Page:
14/05/2014 10:19 BST | Updated 14/05/2014 10:59 BST

Richest 1% Doing Best Out Of UK Recovery, Official Figures Show

Britain's Chancellor George Osborne poses for the media with the traditional red dispatch box outside his official residence at 11 Downing Street in London, as he departs to deliver his annual budget speech to the House of Commons, Wednesday, March 19, 2014. (AP Photo/Kirsty Wigglesworth)

The richest 1% have been the biggest winners out of the UK's economic recovery that has so far come about under George Osborne's chancellorship, according to official figures.

Analysis of HM Revenue & Customs figures by the House of Commons Library found the top 1%, around 300,000 people, enjoyed an increased share of after-tax income from 8.2% in 2012-2013 to 9.8% in the following financial year.

By contrast, the bottom 90%, around 27 million people, saw their share fall from 71.3% to 70.4%.

The estimates are contained in the latest "Income Tax Liabilities Statistics" published by HMRC and cover 2012, the year when Osborne cut the top rate of income tax on earnings over £150,000.

Shadow chief secretary to the Treasury Chris Leslie said that the analysis provoked that ordinary workers had been "left behind".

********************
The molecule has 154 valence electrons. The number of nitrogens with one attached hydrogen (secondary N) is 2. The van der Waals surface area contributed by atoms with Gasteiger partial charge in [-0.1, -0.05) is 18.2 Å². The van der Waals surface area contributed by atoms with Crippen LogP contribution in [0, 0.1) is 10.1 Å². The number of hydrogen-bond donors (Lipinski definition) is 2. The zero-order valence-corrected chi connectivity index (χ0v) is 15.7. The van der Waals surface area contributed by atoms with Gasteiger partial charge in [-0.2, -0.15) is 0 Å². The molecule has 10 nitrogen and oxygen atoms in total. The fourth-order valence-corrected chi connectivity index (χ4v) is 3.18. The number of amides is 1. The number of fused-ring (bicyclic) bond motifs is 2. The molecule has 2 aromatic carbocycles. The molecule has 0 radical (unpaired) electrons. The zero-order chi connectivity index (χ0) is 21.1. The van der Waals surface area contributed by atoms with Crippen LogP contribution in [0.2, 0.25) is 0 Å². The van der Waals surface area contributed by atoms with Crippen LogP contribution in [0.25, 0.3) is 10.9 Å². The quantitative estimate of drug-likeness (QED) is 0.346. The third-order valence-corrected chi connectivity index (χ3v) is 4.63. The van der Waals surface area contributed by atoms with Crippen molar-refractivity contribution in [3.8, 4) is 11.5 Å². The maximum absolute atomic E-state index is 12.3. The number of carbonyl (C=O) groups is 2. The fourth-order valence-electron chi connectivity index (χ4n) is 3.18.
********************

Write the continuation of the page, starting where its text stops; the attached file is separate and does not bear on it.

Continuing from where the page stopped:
"David Cameron and George Osborne are trying to claim the cost-of-living crisis is over, but these official figures expose what's really happening under the Tories," he said.

"With the help of a huge tax cut from this government the very richest are feeling a recovery, but everyone else is being left behind as growth finally returns. What we need is a recovery for the many, not just a few at the top.

"That's why we need to reform our economy to mend the broken link between the wealth of the nation and the living standards of hardworking Britain. The Conservatives are so out of touch they don't even understand there's a problem."

However Chas Roy-Chowdhury, head of taxation at the Association of Chartered Certified Accountants, expressed scepticism about the figures.

"There was a tax cut of the 50% rate to 45% in the years being compared so it isn't rocket science that the higher income earners would be better off in the comparison period. Therefore a longer term comparison would make more sense," he told HuffPostUK.

"In addition, it would be useful to encourage such debate to also encompass the benefits regime, and to count tax rates and tax credits together."

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